The Wings of the Dove weaves together three ill-fated lives to render a poignant tragedy of self-deception, betrayal, treachery, and love. A pair of lovers, who were victims of forbidden love, Merton Densher and Kate Croy, conspires to obtain the fortune of Milly Theale, a doomed American heiress. Until I read the novel, I have only witnessed the materialization of Kate Croy and her treacherous staring, calculated mind, and imperturbable cunning in motion picture. The erudition of James's trickling prose reveals a perpetually conflicting character in her. I'm somewhat compelled to forgive her and sympathize with her in spite of her greed, selfish ambition and unflinching desire, when it becomes clear that her compromising father, is the impetus of her devious actions. Her father's meager presence in the novel ironically accentuates his poisonous influence on Kate Croy: it imputes on her shame, irritation, and depression. It makes her wonder if she still has any right to personal happiness. Her scheme justifies her desire to grip a hold of happiness of her future.

    The novel is a tragedy of love undeserved, of love unrequisited, and of desire's miscalculation. Kate is in love with Merton. To her it is bliss. Her perception of happiness is to be free from her stricken Aunt Maud and her family and to be with Merton at all cost. The fortuitous knowledge of Milly's terminal illness merely makes her an opportunist: to look out for her beloved Merton and to smooth his path, for she thinks she has lost the occasion of her life to her family. It behooves the lovers to face without delay the question of handling their immediate (financial) future. So without a tincture of scruple, she eggs Merton on to court Milly, who practically resigns in advance to any intimate relations and to the gesture of sympathy, in order to inveigle her fortune. Kate takes advantage of Milly's taking a liking of Merton and her trust. So to Kate the scheme to obtain the money is no more than making the best of a friendship and reaping its benefits. She is the one who works behind the scene, perspicaciously plans every move, puppets Merton's words and acts before the heiress. In fact, she does not cultivate a relationship close enough with Milly to feel the scruple of that one proper lie she tells – the one lie that encourages Milly to live and to hope for Merton.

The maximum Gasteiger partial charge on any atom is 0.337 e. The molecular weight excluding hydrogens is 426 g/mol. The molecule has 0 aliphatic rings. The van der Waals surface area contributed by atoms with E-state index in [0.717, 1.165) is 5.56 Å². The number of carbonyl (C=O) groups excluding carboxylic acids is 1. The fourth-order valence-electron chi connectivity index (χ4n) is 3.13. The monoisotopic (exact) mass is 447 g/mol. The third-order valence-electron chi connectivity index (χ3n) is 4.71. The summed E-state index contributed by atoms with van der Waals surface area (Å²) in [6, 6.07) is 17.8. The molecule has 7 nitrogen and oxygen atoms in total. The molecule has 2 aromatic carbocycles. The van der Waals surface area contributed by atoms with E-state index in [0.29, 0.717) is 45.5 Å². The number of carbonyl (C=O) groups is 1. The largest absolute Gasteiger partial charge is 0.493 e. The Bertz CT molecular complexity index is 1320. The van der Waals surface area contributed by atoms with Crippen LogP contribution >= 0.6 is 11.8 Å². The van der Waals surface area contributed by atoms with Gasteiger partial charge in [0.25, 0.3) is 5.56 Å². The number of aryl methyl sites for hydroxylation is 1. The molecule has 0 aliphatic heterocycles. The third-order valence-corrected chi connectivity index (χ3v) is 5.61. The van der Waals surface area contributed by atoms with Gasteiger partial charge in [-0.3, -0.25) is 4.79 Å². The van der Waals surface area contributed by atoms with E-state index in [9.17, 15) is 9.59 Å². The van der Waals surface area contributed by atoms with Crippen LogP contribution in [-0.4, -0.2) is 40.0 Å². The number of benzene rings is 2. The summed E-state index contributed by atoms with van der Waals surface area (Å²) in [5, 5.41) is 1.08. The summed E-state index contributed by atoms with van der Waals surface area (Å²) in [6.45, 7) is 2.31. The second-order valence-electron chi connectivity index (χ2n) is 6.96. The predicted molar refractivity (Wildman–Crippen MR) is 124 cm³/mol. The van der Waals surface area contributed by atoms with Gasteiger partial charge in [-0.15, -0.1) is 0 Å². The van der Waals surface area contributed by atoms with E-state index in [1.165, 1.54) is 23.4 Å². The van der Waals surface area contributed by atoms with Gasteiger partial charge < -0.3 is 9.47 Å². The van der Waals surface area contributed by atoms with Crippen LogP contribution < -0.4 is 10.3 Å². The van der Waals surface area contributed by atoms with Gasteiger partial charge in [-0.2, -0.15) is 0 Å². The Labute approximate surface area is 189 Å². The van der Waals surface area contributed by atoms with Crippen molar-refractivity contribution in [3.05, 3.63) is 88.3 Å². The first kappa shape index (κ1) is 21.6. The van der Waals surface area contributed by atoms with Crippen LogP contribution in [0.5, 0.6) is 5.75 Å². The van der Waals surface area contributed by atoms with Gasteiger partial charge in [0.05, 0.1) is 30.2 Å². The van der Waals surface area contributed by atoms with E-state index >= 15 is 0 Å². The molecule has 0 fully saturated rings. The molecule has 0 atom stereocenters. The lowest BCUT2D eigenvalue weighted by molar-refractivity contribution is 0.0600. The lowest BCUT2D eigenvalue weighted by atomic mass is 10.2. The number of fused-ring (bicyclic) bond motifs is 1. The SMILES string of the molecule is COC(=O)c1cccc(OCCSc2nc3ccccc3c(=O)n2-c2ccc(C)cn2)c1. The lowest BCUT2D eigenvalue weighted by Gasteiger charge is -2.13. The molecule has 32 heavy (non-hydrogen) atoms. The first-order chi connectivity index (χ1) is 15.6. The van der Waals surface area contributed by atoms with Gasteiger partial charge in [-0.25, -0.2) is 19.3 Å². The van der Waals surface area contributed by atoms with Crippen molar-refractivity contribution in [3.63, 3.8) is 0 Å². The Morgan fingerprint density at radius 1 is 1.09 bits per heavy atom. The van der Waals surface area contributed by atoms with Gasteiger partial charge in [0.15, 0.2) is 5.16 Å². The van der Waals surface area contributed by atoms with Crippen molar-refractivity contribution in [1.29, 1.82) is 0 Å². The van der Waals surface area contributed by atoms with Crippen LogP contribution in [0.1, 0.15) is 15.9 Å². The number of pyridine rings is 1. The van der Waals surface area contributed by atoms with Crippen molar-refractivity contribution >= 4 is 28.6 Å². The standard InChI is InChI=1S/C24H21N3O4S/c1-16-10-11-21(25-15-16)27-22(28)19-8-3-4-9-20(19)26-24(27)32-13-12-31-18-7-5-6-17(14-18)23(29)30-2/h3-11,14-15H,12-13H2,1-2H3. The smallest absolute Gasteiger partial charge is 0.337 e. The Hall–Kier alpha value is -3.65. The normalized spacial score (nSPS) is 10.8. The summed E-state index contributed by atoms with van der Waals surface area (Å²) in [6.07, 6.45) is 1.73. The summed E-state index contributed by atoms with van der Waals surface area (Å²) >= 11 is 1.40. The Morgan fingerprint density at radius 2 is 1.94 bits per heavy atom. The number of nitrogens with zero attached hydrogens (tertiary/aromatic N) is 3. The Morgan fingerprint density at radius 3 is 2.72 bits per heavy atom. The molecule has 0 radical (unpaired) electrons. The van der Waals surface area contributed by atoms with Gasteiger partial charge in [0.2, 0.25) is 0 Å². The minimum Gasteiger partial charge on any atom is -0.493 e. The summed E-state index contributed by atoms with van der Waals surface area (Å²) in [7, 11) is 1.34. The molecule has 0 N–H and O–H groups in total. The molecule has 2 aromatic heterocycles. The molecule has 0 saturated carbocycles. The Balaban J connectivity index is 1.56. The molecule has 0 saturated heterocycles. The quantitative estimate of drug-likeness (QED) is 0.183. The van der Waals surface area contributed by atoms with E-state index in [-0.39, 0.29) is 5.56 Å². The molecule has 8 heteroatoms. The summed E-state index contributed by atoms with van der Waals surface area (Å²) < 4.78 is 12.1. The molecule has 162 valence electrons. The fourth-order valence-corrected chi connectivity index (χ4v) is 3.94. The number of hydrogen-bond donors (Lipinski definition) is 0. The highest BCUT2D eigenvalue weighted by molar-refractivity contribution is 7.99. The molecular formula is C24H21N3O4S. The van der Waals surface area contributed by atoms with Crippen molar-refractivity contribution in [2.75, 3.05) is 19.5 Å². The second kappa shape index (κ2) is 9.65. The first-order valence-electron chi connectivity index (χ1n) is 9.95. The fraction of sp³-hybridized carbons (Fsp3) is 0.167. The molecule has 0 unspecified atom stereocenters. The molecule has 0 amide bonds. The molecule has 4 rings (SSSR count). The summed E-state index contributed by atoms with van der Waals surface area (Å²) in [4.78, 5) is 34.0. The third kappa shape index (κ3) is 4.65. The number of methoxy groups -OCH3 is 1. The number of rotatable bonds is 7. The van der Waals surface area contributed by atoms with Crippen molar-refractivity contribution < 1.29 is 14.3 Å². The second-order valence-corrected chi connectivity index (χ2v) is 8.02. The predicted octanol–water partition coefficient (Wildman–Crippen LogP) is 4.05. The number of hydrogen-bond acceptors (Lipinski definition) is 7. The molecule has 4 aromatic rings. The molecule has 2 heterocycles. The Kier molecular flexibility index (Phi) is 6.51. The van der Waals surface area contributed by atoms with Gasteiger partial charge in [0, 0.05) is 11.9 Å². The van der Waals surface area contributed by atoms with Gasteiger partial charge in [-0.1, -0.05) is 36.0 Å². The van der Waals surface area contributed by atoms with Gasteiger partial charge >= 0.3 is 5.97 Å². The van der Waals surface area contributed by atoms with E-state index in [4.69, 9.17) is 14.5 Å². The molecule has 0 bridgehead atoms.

The Wings of the Dove has very strong female presence throughout the novel. Enough literature and critics have done justice of these presences that serve distinct literary purposes. But I am most intrigued by Merton whom James uses as a handle on conscience, purging, and scruple. The narrative gives an impression that Merton's motive to execute Kate's plan is to win her love. Ironically he is to win Milly's love in order to be with Kate, who has her eyes on the fortune. At the same time this deceptive scheme becomes a case of conscience and one at the prospect of which he is already wincing. He is also aware that he has yet done anything deceptive until he carries out Kate's plan. So the difference between acting out of his own will and acting out Kate's scheme makes a case of conscience. The issue becomes one that is core of humanity: conscience is indiscriminate to the person who commits the act. Merton might seem a subordinate in the scheme but I question he has any will left, as his notion of life has reduced to what Kate conceives for him. In succumbing to her cunning design and management of him, he has transcended his conscience in inveigling Milly's fortune. His past history and remembrance of Milly pins his conscience and makes him shudder the thought of her having ceased to exist.